Forgot Password

 

Register

 

Create your Connect ID

This will allow you to login to all DStv websites & applications




or
Login using
x

Email Reset

 




Loading...
Loading Live Scoring...
*All times CAT (GMT+2)

Rugby | Springboks

Lancaster defiant after Bok loss



England coach Stuart Lancaster insisted his side could give world champions New Zealand a run for their money despite Saturday's 16-15 loss to South Africa at Twickenham.

The All Blacks will arrive at 'headquarters' for the December 1 clash on a 20-match unbeaten run following Saturday's 33-10 win over Wales in Cardiff.

New Zealand have won their last nine tests against England, with the Red Rose most recent defeat of the All Blacks a 15-13 success in Wellington shortly before they won the 2003 World Cup.

But having seen England improve their scrum and breakdown work against the Springboks, after being outplayed in both departments during the preceding 20-14 loss to Australia, Lancaster was in bullish mood.

"We didn't win but there is enough there from a young side to give us the confidence that we will go on to win long term," he said.

"It's hugely disappointing, but I certainly do not go into the All Blacks game worrying that we won't get a performance."

England have yet to beat a major southern hemisphere nation under Lancaster, with three tests in South Africa in June yielding two defeats before a 14-14 draw in Port Elizabeth.

They might have headed into Lancaster's first test against New Zealand with a morale-boosting win but Willem Alberts's converted try early in the second half, which gave South Africa a 10-point lead, ultimately proved decisive.

However, England had a chance to clinch victory at the death.

They were 16-12 behind when, with just two minutes left, England captain Chris Robshaw, heavily criticised for turning down kickable penalties in the defeat by Australia, chose to go for goal rather than opt for an attacking line-out that could have led to a match-winning try.

Replacement fly-half Owen Farrell, on for Toby Flood, whose toe injury could rule him out of facing New Zealand, duly landed the kick but that still left England a point behind and they were unable to gather the re-start.

The controversy surrounding Robshaw's decision was compounded by the time, with the clock ticking down, England took over the penalty.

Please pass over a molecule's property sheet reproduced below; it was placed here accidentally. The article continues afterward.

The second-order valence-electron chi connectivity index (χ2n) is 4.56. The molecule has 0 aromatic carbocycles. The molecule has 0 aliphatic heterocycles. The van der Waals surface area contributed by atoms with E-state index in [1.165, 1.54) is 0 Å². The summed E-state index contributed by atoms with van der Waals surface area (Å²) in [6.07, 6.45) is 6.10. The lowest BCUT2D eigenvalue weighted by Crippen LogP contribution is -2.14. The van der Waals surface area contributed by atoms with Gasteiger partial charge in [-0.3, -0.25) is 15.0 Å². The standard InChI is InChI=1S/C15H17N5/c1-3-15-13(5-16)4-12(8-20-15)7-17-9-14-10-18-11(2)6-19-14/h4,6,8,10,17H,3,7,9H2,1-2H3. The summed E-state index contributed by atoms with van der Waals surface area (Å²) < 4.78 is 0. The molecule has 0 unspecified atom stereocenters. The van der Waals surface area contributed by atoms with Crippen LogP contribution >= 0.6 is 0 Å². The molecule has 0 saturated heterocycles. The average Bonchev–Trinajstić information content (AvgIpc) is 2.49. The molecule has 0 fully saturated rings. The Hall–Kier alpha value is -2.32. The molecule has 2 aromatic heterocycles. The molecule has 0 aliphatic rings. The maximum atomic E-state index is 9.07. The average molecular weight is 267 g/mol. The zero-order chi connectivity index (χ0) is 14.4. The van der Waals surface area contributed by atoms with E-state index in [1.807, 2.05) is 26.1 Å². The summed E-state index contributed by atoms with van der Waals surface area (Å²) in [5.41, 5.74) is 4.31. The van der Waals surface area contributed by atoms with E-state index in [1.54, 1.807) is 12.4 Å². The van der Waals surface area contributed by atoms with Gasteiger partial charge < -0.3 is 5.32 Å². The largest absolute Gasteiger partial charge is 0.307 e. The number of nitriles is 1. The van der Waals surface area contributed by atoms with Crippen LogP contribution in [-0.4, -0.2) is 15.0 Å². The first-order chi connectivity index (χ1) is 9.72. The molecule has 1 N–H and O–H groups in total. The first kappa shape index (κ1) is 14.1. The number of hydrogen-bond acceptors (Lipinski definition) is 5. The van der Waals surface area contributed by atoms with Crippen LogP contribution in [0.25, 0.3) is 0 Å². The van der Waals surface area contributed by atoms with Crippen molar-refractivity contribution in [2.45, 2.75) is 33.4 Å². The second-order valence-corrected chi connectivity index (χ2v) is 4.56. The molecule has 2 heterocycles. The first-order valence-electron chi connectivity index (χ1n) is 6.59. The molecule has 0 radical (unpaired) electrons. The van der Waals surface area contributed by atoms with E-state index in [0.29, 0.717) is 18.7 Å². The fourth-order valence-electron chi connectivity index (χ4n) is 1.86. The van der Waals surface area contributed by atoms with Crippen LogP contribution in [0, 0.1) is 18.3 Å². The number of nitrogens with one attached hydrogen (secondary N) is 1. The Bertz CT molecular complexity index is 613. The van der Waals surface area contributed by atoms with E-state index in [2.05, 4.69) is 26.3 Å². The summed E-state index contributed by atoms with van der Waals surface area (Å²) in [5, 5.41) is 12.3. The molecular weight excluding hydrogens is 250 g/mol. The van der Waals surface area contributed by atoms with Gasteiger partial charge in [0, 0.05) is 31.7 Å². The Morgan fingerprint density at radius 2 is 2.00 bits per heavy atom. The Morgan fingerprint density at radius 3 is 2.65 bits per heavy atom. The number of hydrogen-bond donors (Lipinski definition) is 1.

Robshaw initially told Farrell to go for the posts, only for the Saracens stand-off to shake his head.

Openside flanker Robshaw then appeared to ask referee Nigel Owens if he could change his mind but, by then, the Welsh official had signalled the goal-kick.

Afterwards, Lancaster defended his skipper by saying: "I'm not going to talk about one individual decision over another, not immediately after a game.

"We discuss all the decisions. Some we get right, some we don't get right and that's part of any side's development.

"We're just disappointed to have lost a game we felt we could have won."

"The purpose of having a captain in a team is that he makes decisions and the players back him. That's what should happen. Was that the game-changing moment? There were lots of moments."

One of the key incidents was South Africa's 43rd minute try.

The Springboks lost the ball, albeit backwards, from a close range line-out, only for England scrum-half Ben Youngs's attempted fly-hack clear to rebound off the feet of Springok wing JP Pietersen.

England's Tom Wood knocked on and opposing blindside flanker Alberts flopped over the line.

Farrell kept England in touch with his boot with poor passing and knock-ons, even allowing for the wet conditions at a rainswept Twickenham, frustrating home hopes of a try.

"We go 16-6 down and you look at the team and say 'Have we got the character to take on the team second best in the world, pull yourselves back into the game and give yourself a chance of winning' and we did," said Lancaster.

"The pleasing thing is that you cannot ever question the character of this England team at the moment, you might have done it in the past but you can't do it now. The players deserve the credit for that."

Shop

The Poisoned Chalice
The Springboks have had several post-isolation coaches, and if they agree on nothing else, they will concur that everyone in the job suffers enormous pressure
R157.00
Coach - Marco Botha
At 34, Heyneke Meyer was fired as head coach of a Super Rugby team for the second time
R114.00
South Africa XV Ball
South Africa XV Ball Now: R119 Was: R200 Format:Sport EquipmentProduct type:SportDelivery:Dispatched within 24 hours (1 working day) This fan ball...
R119.00


Comments

More expert analysis and opinion from Sport24
The opinions expressed by Sport24 experts and bloggers are theirs alone, and do not necessarily represent those of SuperSport

Sports Talk



Tony Johnson
Greetings from Chicago
My first time in this city and quite an occasion to be here with the All Blacks match against the...

Brenden Nel
Cape success and Bulls bluster
While few have noticed it, with the advent of the professional era, both the Blue Bulls and Western...

Gavin Rich
The Cape is where it’s happening
The Currie Cup may not be as important as it used to be, but if anyone doubted the passion that...

Alistair Hargreaves
Who's that kid at No 10 for the Boks?
I’m writing this column sitting on a London overground train as I make my way home from a long day...

Brendan Venter
Boks come of age
While the Springboks must be commended for ending their Rugby Championship campaign with...